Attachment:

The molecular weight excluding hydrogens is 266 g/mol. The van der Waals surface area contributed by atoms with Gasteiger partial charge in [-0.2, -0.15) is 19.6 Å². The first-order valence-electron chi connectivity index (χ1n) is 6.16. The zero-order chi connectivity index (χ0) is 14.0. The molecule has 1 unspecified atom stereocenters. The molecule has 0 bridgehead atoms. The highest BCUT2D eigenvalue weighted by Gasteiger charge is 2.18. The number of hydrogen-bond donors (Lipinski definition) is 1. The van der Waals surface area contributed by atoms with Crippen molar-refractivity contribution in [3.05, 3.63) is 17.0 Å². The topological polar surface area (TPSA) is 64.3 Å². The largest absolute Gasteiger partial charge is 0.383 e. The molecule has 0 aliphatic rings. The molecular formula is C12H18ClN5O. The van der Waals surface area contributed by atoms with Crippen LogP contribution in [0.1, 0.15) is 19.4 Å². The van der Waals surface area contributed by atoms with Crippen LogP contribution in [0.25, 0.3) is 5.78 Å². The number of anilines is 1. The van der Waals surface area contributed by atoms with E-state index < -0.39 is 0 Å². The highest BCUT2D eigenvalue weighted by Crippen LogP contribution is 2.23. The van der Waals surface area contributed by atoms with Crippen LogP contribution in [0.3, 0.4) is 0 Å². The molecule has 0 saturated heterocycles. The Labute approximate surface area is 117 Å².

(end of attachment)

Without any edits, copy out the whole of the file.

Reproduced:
The molecular weight excluding hydrogens is 266 g/mol. The van der Waals surface area contributed by atoms with Gasteiger partial charge in [-0.2, -0.15) is 19.6 Å². The first-order valence-electron chi connectivity index (χ1n) is 6.16. The zero-order chi connectivity index (χ0) is 14.0. The molecule has 1 unspecified atom stereocenters. The molecule has 0 bridgehead atoms. The highest BCUT2D eigenvalue weighted by Gasteiger charge is 2.18. The number of hydrogen-bond donors (Lipinski definition) is 1. The van der Waals surface area contributed by atoms with Crippen molar-refractivity contribution in [3.05, 3.63) is 17.0 Å². The topological polar surface area (TPSA) is 64.3 Å². The largest absolute Gasteiger partial charge is 0.383 e. The molecule has 0 aliphatic rings. The molecular formula is C12H18ClN5O. The van der Waals surface area contributed by atoms with Crippen LogP contribution in [0.1, 0.15) is 19.4 Å². The van der Waals surface area contributed by atoms with Crippen LogP contribution in [0.25, 0.3) is 5.78 Å². The number of anilines is 1. The van der Waals surface area contributed by atoms with E-state index < -0.39 is 0 Å². The highest BCUT2D eigenvalue weighted by Crippen LogP contribution is 2.23. The van der Waals surface area contributed by atoms with Crippen LogP contribution in [0.3, 0.4) is 0 Å². The molecule has 0 saturated heterocycles. The Labute approximate surface area is 117 Å².